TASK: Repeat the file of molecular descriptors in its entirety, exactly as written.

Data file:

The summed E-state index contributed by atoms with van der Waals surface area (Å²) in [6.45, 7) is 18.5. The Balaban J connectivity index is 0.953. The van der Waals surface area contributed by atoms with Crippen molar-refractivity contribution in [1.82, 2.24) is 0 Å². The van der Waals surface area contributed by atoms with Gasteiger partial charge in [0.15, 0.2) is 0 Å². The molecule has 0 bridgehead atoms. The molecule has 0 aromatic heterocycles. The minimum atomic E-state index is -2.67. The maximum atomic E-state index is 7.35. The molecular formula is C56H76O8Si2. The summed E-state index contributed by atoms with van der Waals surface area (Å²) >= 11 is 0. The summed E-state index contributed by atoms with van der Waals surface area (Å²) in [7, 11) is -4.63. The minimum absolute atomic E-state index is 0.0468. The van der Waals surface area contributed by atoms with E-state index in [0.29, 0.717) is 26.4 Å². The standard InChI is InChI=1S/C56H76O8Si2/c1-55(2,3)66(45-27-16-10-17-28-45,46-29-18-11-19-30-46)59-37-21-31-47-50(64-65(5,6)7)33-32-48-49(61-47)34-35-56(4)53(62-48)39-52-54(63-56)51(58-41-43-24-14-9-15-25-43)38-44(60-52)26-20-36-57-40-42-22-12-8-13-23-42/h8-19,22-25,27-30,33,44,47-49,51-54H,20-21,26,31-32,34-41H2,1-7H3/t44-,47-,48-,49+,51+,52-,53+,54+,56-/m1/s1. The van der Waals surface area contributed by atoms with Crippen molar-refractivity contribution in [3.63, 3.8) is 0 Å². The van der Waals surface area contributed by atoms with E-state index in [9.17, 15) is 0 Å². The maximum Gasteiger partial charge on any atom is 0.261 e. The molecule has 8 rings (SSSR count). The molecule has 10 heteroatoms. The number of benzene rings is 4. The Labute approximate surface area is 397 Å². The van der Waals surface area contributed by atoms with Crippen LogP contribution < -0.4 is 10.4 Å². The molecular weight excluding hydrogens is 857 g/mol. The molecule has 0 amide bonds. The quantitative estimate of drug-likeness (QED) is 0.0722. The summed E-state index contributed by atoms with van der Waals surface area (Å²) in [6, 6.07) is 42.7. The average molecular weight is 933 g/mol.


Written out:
The summed E-state index contributed by atoms with van der Waals surface area (Å²) in [6.45, 7) is 18.5. The Balaban J connectivity index is 0.953. The van der Waals surface area contributed by atoms with Crippen molar-refractivity contribution in [1.82, 2.24) is 0 Å². The van der Waals surface area contributed by atoms with Gasteiger partial charge in [0.15, 0.2) is 0 Å². The molecule has 0 bridgehead atoms. The molecule has 0 aromatic heterocycles. The minimum atomic E-state index is -2.67. The maximum atomic E-state index is 7.35. The molecular formula is C56H76O8Si2. The summed E-state index contributed by atoms with van der Waals surface area (Å²) >= 11 is 0. The summed E-state index contributed by atoms with van der Waals surface area (Å²) in [7, 11) is -4.63. The minimum absolute atomic E-state index is 0.0468. The van der Waals surface area contributed by atoms with E-state index in [0.29, 0.717) is 26.4 Å². The standard InChI is InChI=1S/C56H76O8Si2/c1-55(2,3)66(45-27-16-10-17-28-45,46-29-18-11-19-30-46)59-37-21-31-47-50(64-65(5,6)7)33-32-48-49(61-47)34-35-56(4)53(62-48)39-52-54(63-56)51(58-41-43-24-14-9-15-25-43)38-44(60-52)26-20-36-57-40-42-22-12-8-13-23-42/h8-19,22-25,27-30,33,44,47-49,51-54H,20-21,26,31-32,34-41H2,1-7H3/t44-,47-,48-,49+,51+,52-,53+,54+,56-/m1/s1. The van der Waals surface area contributed by atoms with Crippen molar-refractivity contribution in [3.63, 3.8) is 0 Å². The van der Waals surface area contributed by atoms with E-state index in [9.17, 15) is 0 Å². The maximum Gasteiger partial charge on any atom is 0.261 e. The molecule has 8 rings (SSSR count). The molecule has 10 heteroatoms. The number of benzene rings is 4. The Labute approximate surface area is 397 Å². The van der Waals surface area contributed by atoms with Crippen LogP contribution < -0.4 is 10.4 Å². The molecular weight excluding hydrogens is 857 g/mol. The molecule has 0 amide bonds. The quantitative estimate of drug-likeness (QED) is 0.0722. The summed E-state index contributed by atoms with van der Waals surface area (Å²) in [6, 6.07) is 42.7. The average molecular weight is 933 g/mol.